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Posted by portugalpress on April 17, 2017

Atelier dos Cavaletes is the culmination of the life’s work of German painter, Tom Bund

Some painters have a well-defined style, which they use to portray a wide choice of subjects. German painter Tom Bund says he too has many subjects, but no specific style. His canvases never follow the same beat: some are big, others are small, some are colourful, others a mass of black and white lines, some are unadorned, others are covered in plaster and then painted over with charcoal. As he explains, his work is a sheer reflection of what he can do with his hands after developing a concept in his head: a habit that has stuck with him since his hard-working days in advertising.

More than developing a style, Tom says it is crucial for a painter to observe others and the world. This is one of the main lessons he will be teaching his students at Atelier dos Cavaletes, an art school he is opening this summer in Aljezur.

Atelier dos Cavaletes will cater for children between the ages of six and 16, as well as adults: “[Teaching] it’s something I love to do. The drawing process starts with observation. We all know how to draw, it’s a matter of using our hands.

With children, I ask them to draw ‘bichos’ (animals) at a large scale, like a fly, for example, and we go from there. With grown-ups, they need to learn a little bit about perspective: how it works, how it affects round shapes. Practice makes perfect – I can only take them so far,” notes the painter, who currently splits his time between the Algarve and his cosy home and studio in the Sintra hills.

Tom comes from a talented family of artists: his father was a draughtsman, signwriter and watercolourist who at some point made a living replicating paintings by Rembrandt and Vermeer, while his uncles were musicians and composers.
With such an inspiring background, he was unsurprisingly drawn to music and art from an early age: “I can’t remember not drawing,” he says.

His love affair with art involved becoming a musician and playing tuba in a band, but his career began at the tender age of 14, when he became a sign painter. He eventually enrolled in university in Berlin, studying foundation drawing and fine arts, graphic design, typography, photography and also film making.

From then on, he carved a successful career in advertising, working in many places around the world. Portugal was one of those places and Tom moved to the country in 1979 to open an advertising agency in Lisbon. His first visit to the Algarve was in the 1980s, when he was invited to be part of the jury at the Portimão Short Film Festival.

But, in spite of his success as a creative director, Tom never stopped drawing and painting on the side, as well as teaching others to do so. One of the reasons why he ended up buying a house in the south of the country, more precisely in Silves, was the fact that his art “sold really well in the Algarve”. He has exhibited his work all across the region, as well as internationally in countries like Dubai, Germany, Brussels and the UK.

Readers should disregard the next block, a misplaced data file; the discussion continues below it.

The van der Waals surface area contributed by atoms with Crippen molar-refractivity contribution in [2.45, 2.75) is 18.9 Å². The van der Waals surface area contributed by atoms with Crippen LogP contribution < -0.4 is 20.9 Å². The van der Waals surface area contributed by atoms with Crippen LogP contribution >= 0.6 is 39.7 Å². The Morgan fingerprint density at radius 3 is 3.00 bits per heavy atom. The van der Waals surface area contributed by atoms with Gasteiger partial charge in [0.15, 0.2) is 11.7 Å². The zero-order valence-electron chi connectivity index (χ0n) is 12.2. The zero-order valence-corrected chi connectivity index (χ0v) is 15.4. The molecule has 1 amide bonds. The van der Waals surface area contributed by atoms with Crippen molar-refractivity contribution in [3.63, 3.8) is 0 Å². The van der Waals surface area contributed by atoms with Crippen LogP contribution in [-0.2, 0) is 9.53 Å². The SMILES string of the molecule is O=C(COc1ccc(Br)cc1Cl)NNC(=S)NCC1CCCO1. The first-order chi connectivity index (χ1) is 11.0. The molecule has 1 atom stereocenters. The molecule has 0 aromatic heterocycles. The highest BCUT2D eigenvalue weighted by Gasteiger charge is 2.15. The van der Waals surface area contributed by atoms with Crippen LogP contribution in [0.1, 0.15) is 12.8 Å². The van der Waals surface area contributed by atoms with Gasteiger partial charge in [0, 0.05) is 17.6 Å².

Always inspired by his daily observations – he claims he loves to watch people mingling or simply talking or eating – a big part of Tom’s work is influenced by the Portuguese way of living.

From portraits of pensioners in local cafes to traditional folk dancers, his work is embedded in the quaint aspects of the Portuguese day to day life.

Another of his themes is, of course, jazz – one of his biggest passions. His style, as mentioned before, is inexistent, as he works with a wide range of media to showcase his message and incredible creativity: for example, for some of his work, Tom used simple brown paper to cover his canvas and add a new layer of texture, and lately he has been focusing on negative space, meaning the space around the objects.

However, no matter how different his pieces can be, they all have one thing in common – a story behind them: “I cannot just paint a pretty picture; what I like is the story behind it. I can’t paint abstract paintings because of this: I need a story,” he explains.

A multitasker, who often paints multiple canvases at the same time, Tom is also a fast painter, taking between four to five hours to finish a canvas. While he has not had an exhibit at a gallery for about three years, he often shows and sells his work at a friend’s restaurant, on special foodie evenings, in Azóia, Sintra. He also takes commissions for portraits and is an avid user of Facebook to promote and sell his work.

His move to Aljezur this summer, where he is currently building a home and his art school, is the culmination of a life’s work and of what Tom enjoys the most: painting and teaching.

Maybe this is why, when asked about his expectations for the project, his answer is as concise as striking: “To have a great time.” For someone who has been doing it his whole life, it couldn’t be about anything else.